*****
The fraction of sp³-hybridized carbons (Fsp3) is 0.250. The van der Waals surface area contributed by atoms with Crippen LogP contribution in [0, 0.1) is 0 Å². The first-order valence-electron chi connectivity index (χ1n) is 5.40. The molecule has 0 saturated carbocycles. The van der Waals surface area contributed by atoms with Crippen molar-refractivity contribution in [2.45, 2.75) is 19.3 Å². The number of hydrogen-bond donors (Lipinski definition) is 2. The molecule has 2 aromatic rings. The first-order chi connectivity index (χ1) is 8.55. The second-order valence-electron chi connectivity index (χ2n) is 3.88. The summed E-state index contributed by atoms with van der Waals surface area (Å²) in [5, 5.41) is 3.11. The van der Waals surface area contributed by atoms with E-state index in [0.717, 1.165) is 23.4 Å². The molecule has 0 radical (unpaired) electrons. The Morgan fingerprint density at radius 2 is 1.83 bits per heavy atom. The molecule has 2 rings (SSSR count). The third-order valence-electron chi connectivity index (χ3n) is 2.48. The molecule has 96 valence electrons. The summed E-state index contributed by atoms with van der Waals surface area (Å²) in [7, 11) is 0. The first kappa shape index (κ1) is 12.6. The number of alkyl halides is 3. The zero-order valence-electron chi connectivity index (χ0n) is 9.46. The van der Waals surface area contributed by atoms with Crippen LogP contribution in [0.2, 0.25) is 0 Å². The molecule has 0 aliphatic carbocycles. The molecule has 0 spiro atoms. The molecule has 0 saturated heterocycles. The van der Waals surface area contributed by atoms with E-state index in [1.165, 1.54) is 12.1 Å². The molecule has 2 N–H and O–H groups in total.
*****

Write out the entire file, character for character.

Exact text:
The fraction of sp³-hybridized carbons (Fsp3) is 0.250. The van der Waals surface area contributed by atoms with Crippen LogP contribution in [0, 0.1) is 0 Å². The first-order valence-electron chi connectivity index (χ1n) is 5.40. The molecule has 0 saturated carbocycles. The van der Waals surface area contributed by atoms with Crippen molar-refractivity contribution in [2.45, 2.75) is 19.3 Å². The number of hydrogen-bond donors (Lipinski definition) is 2. The molecule has 2 aromatic rings. The first-order chi connectivity index (χ1) is 8.55. The second-order valence-electron chi connectivity index (χ2n) is 3.88. The summed E-state index contributed by atoms with van der Waals surface area (Å²) in [5, 5.41) is 3.11. The van der Waals surface area contributed by atoms with E-state index in [0.717, 1.165) is 23.4 Å². The molecule has 0 radical (unpaired) electrons. The Morgan fingerprint density at radius 2 is 1.83 bits per heavy atom. The molecule has 2 rings (SSSR count). The third-order valence-electron chi connectivity index (χ3n) is 2.48. The molecule has 96 valence electrons. The summed E-state index contributed by atoms with van der Waals surface area (Å²) in [7, 11) is 0. The first kappa shape index (κ1) is 12.6. The number of alkyl halides is 3. The zero-order valence-electron chi connectivity index (χ0n) is 9.46. The van der Waals surface area contributed by atoms with Crippen LogP contribution in [0.2, 0.25) is 0 Å². The molecule has 0 aliphatic carbocycles. The molecule has 0 spiro atoms. The molecule has 0 saturated heterocycles. The van der Waals surface area contributed by atoms with E-state index in [1.165, 1.54) is 12.1 Å². The molecule has 2 N–H and O–H groups in total.